MOH Aims Placing Housemen In Six Months

MOH said that its target timeline for housemanship placement is no more than three months.

KUALA LUMPUR, Nov 19 – The Ministry of Health (MOH) is looking to reduce the waiting period of medical graduates for housemanship from one year to six months by next year.

A series of discussions are being conducted with the Public Service Department (PSD) to see how best to overcome the issue, said Deputy Health Minister Dr Lee Boon Chye, according to The Star.

The parties are working towards house officer placements within six months, halved from a waiting time for the doctors’ training of a year or longer, amid a glut in medical graduates and limited vacancies for junior doctors in MOH facilities.

“In the long term, we hope to see them getting to start their training in less than three months upon graduation.

“Ideally, it should not be more than three months. That is the ministry’s target,” he said.

Dr Lee also added that the ministry was in talks with the PSD to come up with a more transparent system on who qualified for permanent or contract appointments.

“Right now, after the two-year housemanship, the medical officers are either made permanent or hired on a contract basis.

“Those in the latter group carry out work like the permanent staff, but are on a lower grade and earn less. Discussions are underway and we hope for a better outcome to resolve some of the issues,” he stated.

Yesterday, Malaysian Medical Association president Dr N. Ganabaskaran said that the lack of staff in government health facilities may lead to burnout amid an increase in patients and a hiring freeze.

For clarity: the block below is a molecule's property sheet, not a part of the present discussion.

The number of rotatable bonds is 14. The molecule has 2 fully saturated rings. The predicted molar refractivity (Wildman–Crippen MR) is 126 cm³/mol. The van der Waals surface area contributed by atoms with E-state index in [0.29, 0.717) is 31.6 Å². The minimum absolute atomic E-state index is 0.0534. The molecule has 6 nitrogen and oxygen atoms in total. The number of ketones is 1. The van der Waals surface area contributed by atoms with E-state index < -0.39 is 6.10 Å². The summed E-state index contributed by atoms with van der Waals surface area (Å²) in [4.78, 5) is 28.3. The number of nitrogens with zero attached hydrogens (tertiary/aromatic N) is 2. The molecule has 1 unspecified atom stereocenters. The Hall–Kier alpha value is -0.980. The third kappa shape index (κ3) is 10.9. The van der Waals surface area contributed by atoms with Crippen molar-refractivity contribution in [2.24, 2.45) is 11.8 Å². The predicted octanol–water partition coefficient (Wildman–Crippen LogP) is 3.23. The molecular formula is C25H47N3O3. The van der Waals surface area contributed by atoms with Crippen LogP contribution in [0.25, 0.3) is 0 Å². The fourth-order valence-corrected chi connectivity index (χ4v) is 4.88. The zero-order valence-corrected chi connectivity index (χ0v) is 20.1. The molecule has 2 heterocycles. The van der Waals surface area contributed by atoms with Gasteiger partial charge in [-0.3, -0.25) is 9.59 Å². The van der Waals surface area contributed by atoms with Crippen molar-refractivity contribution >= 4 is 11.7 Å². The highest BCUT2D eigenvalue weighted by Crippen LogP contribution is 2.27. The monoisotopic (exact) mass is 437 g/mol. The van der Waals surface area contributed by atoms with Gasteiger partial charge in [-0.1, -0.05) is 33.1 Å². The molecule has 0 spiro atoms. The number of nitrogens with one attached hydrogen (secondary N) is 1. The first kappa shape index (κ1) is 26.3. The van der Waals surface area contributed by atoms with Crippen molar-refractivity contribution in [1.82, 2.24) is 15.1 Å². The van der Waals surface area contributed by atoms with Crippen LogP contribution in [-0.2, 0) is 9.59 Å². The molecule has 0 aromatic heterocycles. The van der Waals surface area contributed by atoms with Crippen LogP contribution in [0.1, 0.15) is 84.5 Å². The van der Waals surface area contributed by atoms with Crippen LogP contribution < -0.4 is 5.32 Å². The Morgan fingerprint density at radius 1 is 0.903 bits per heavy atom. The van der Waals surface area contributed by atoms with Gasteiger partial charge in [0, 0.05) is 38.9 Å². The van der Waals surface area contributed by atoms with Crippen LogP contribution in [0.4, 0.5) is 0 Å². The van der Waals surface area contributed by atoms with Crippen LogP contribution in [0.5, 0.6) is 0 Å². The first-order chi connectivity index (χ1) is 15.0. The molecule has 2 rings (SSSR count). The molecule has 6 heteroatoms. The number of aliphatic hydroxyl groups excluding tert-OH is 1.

“We can see the increase in workload and encounters,” he said.

“There is an urgent need to ensure the welfare of the staff is cared for to relieve the burnout seen amongst the senior staff.”

The government stopped the hiring of new civil servants in order to manage emolument costs and overlaps in the government departments.

Earlier this month, MOH caused an uproar when it said that it could no longer guarantee permanent employment to medical officers, who may be reappointed on contract to serve the government for a mandatory two years instead.

These junior doctors were told that after their compulsory service with MOH, they could seek jobs in public university hospitals or in the private sector.

MOH also confirmed that all contract MOs would continue their two-year mandatory service on housemen’s UD41 civil service grade, instead of being promoted like their permanent counterparts to UD44.

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